Some analog methods

Different variants of the AM are presented here. These methods have varying degrees of complexity and comprise one or more subsequent levels of analogy with predictor variables of different kinds. The following content comes from [Horton2018].

The first method developed with NCEP/NCAR Reanalysis 1 by [Bontron2004] is based on the analogy of synoptic circulation on the geopotential height at two pressure levels (Z1000 at +12 h and Z500 at +24 h) and is known here as 2Z.

The 2Z method consists of the following steps: firstly, to cope with seasonal effects, candidate dates are extracted from the archive period within four months centered around the target date, for every year of the archive (PC: preselection on a calendar basis in Table below). Then, the analogy of the atmospheric circulation of a target date with every day from the preselection set (excluding +-30 days around the target date and an eventual validation period) is assessed by processing the S1 criterion ([Teweles1954] [Brown2012]), which is a comparison of gradients, over a defined spatial window (the domain on which the predictors are compared). S1 is processed on each level, and the average is then considered, here with the same weights.

S1=100 \frac {\displaystyle \sum_{i} \vert \Delta\hat{z}_{i} - \Delta z_{i} \vert} {\displaystyle \sum_{i} max\left\lbrace \vert \Delta\hat{z}_{i} \vert , \vert \Delta z_{i} \vert \right\rbrace }

where \Delta \hat{z}_{i} is the difference in geopotential height between the i-th pair of adjacent points of gridded data describing the target situation, and \Delta z_{i} is the corresponding observed geopotential height difference in the candidate situation. The smaller the values S1 are, the more similar the pressure fields.

The N1 dates, where N1 is a parameter to be calibrated, with the lowest values of S1 are considered as analogs to the target date. Then, the daily observed precipitation values of the N1 selected dates provide the empirical conditional distribution, considered as the probabilistic prediction for the target date.

Another method relying only on atmospheric circulation is based on the geopotential height on four combinations of pressure levels and temporal windows (4Z, Table below) at levels that were automatically selected by genetic algorithms for the upper Rhone catchment in Switzerland [Horton2017b]. The 4Z method was shown to outperform 2Z by exploiting more information from the geopotential height and by taking advantage of additional degrees of freedom, such as different spatial windows between the pressure levels and the introduction of weighting between them. However, the 4Z method presented here is a simplification of the results from [Horton2017b], and only the selection of the optimal pressure levels and temporal windows are shown (Z1000 at +06 h and +30 h, Z700 at +24 h, and Z500 at +12 h).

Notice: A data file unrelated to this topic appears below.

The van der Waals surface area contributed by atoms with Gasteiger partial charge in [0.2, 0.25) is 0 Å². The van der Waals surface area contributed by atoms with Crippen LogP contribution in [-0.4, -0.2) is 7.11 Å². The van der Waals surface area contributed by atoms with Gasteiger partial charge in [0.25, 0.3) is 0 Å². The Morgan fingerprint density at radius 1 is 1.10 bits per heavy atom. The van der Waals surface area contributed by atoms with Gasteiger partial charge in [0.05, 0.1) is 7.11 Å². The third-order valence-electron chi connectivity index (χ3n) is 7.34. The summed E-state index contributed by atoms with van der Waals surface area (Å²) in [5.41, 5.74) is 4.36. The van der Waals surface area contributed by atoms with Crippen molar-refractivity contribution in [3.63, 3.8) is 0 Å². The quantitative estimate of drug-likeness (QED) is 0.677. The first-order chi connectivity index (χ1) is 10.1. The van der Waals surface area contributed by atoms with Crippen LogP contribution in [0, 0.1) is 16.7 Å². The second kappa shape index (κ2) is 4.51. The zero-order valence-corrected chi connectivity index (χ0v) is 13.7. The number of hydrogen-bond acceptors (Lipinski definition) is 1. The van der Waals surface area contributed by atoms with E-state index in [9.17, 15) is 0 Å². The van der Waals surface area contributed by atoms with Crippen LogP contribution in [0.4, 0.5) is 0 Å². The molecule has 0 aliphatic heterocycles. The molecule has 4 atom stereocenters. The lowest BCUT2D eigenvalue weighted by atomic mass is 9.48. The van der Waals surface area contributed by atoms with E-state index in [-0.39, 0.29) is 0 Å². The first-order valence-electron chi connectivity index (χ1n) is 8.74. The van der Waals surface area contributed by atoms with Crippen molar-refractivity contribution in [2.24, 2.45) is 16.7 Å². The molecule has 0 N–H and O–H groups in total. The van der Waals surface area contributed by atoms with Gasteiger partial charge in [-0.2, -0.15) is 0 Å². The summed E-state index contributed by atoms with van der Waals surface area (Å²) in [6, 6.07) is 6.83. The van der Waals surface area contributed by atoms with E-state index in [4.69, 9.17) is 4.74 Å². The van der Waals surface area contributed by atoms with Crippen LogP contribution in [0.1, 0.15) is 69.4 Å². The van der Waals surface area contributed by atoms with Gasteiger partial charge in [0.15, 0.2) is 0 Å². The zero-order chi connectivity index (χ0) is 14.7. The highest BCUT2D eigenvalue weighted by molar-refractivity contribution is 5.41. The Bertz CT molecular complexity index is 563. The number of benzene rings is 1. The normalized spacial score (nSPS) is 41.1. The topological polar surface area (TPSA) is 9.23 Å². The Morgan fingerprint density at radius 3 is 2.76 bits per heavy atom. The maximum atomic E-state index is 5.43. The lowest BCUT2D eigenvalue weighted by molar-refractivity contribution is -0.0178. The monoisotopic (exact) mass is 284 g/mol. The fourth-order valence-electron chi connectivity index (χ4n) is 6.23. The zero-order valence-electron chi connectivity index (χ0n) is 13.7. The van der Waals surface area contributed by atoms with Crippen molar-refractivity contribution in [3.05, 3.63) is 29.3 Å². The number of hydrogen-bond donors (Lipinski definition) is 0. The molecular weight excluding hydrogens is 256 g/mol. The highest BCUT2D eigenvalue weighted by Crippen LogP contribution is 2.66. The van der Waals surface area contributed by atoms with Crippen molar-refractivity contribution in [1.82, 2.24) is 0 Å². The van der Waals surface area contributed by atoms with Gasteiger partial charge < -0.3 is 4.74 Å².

The other methods considered hereafter add a second, or more, subsequent level(s) of analogy after the analogy of the atmospheric circulation, in a stepwise manner.

The next method adds a second level of analogy with moisture variables (method 2Z-2MI, Table below), using a moisture index (MI), which is the product of the total precipitable water (TPW) and the relative humidity at 850 hPa (RH850) [Bontron2004]. When adding a second level of analogy, N2 dates are subsampled from the N1 analogs of the atmospheric circulation, to end up with a smaller number of analog situations. When this second level of analogy is added, a higher number of analogs N1 is kept at the first level.

Similar to the 4Z method, the 4Z-2MI is a simplification of the methods optimized by genetic algorithms in [Horton2017b]. It consists of a first level of analogy on the geopotential height at four pressure levels (Z1000 at +30 h, Z850 at +12 h, Z700 at +24 h, and Z400 at +12 h), different from 4Z, followed by the moisture index (MI) at two pressure levels (MI700 at +24 h and MI600 at +12 h).